In another possible application of the system of the invention, the personnel might be inventorying a large warehouse. The portable units provide the option of the light pin attachment for reading a black and white bar code such as Code 39.
Data can also be sent from one portable unit to another portable unit without involving the host computer and, as an option, voice communication over a second RF channel can be controlled.
FIG. 4 is a block diagram of the control unit 12 with the major interconnections shown in customary fashion as a data bus 16 and an address/control bus 18. Coupled to the host link of via an RS 232 (MC1488) connection is the serial link, also including an RS 232 connection. A microprocessor 22, is the nucleus of the control unit 12. Coupled to it are RAM memories 24, which provide the ever-changing data storage for the unit. The program is contained in the program memory 26 which is made up of a bank of EPROM's, the preferred embodiment holding up to 16k of memory (16-1k×8 byte EPROM's). An interface 28 is provided for the front panel and miscellaneous control interface and is coupled to the front panel indicators and controls 30 (see FIG. 7). A radio serial link 32 couples the RF side of the control unit to the code converter 34, and also coupled to the code converter is the automatic station identification (ASI) tape recorder 36. Also indicated is the necessary power supply 38.
FIG. 5 is a breakdown of the serial link 20 which couples to the host serial link with the RS-232 interface 40 and includes a synchronous serial data adaptor 42, the preferred embodiment being the Motorola 6852. Also included in the block 20 is an internal Baud rate generator 44 which is coupled to the address/control bus 18 and supplies the receiver clock and transmit clock to the adaptor 42.
In FIG. 6 the microprocessor block 22 includes a microprocessor 42, the preferred embodiment being the Motorola MC6800 8-bit Microprocessing Unit and its associated buffering and peripheral circuits, and the RAM memory and control. A processor clock and reset block 48, preferably the Motorola MC6875 Synchronous Serial Data Adapter, consists of a power-on-reset pulse generator and a 4 MHZ clock oscillator which is divided down to a two-phase, 1 MHz clock signal for the processor and its peripherals. The pulse generator in the block 48 generates a brief high level signal which clears all peripheral devices and forces the processor to start from the beginning of its program. The block 48 is coupled via the address/control bus 18 to an address and control block 50 which consists of buffers which drive the address lines of all peripheral devices and drives the read/write and valid memory address lines. The microprocessor 46 is coupled to the address and control buffers 50 and also to a data block 52 which includes bidirectional bus drivers and receivers for driving the data bus. This block allows data to be fed into peripheral circuits on a write command from the processor and also allows data to be received from the peripheral circuits on a read command from the processor. The memory portion of the block 22 includes preferably 15k of RAM memory 54 coupled to the RAM address and control block 58 which consists of buffers and decoders which select the various RAM locations depending upon the address. The RAM memory is also coupled to the RAM data block which consists of two-bus transceivers that allow data to be fed into the RAM on a write command from the processors and also allow data to be received from the RAM on a read command from the processor.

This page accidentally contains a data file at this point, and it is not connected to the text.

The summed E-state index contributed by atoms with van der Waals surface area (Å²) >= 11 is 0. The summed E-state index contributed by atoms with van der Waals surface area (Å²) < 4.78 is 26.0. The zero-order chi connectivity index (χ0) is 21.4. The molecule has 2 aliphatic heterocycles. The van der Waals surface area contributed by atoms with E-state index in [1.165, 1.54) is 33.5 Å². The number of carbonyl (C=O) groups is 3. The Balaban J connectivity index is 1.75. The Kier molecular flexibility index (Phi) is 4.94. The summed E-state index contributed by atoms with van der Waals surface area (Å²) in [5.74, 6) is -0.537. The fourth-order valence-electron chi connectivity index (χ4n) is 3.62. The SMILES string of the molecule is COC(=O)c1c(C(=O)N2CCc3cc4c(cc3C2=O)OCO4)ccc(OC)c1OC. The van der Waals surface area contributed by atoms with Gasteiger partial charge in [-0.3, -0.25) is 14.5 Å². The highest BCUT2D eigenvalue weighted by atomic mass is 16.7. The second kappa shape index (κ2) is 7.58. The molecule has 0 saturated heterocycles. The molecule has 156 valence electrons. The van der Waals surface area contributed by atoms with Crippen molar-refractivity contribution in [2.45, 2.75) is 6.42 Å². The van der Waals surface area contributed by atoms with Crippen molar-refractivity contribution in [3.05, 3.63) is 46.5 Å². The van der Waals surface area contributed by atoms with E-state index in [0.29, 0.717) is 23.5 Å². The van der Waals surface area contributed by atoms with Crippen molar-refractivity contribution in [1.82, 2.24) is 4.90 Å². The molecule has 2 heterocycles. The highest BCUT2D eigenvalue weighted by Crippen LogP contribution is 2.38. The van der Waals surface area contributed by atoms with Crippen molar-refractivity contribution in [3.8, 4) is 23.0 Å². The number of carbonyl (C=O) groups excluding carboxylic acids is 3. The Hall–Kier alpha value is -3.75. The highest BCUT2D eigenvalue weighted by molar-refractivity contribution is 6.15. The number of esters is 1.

FIG. 7 is a block diagram of the front panel and miscellaneous control interface block 28. Block 28 includes line decoders 60 which allow the interface board to respond to the RAM addresses and buffers the reset signals and control signals to and from the peripheral devices. A data block 62 includes the bidirectional bus drivers and receivers for driving the data bus 16. Data and address/controls are coupled to the peripheral devices via peripheral interface adaptors 64, the preferred embodiment being the Motorola MC6820's. Also coupled to the address/control bus 18 are a watchdog timer 65, a 0.5 second timer 66, a 4.5 hour timer 67 and the redundant system link 68. Also coupled to the peripheral interface adaptor 64 are a set of jumpers which include the controller ID select and first word select 69.
The radio serial link block 32 of FIG. 4, is further detailed in FIG. 8 as including a synchronous serial data adaptor 71, preferably a Motorola MC6852, coupled to the data block 16 and address/control bus 18, to the radio link (via code converter 34) and to buffers 72.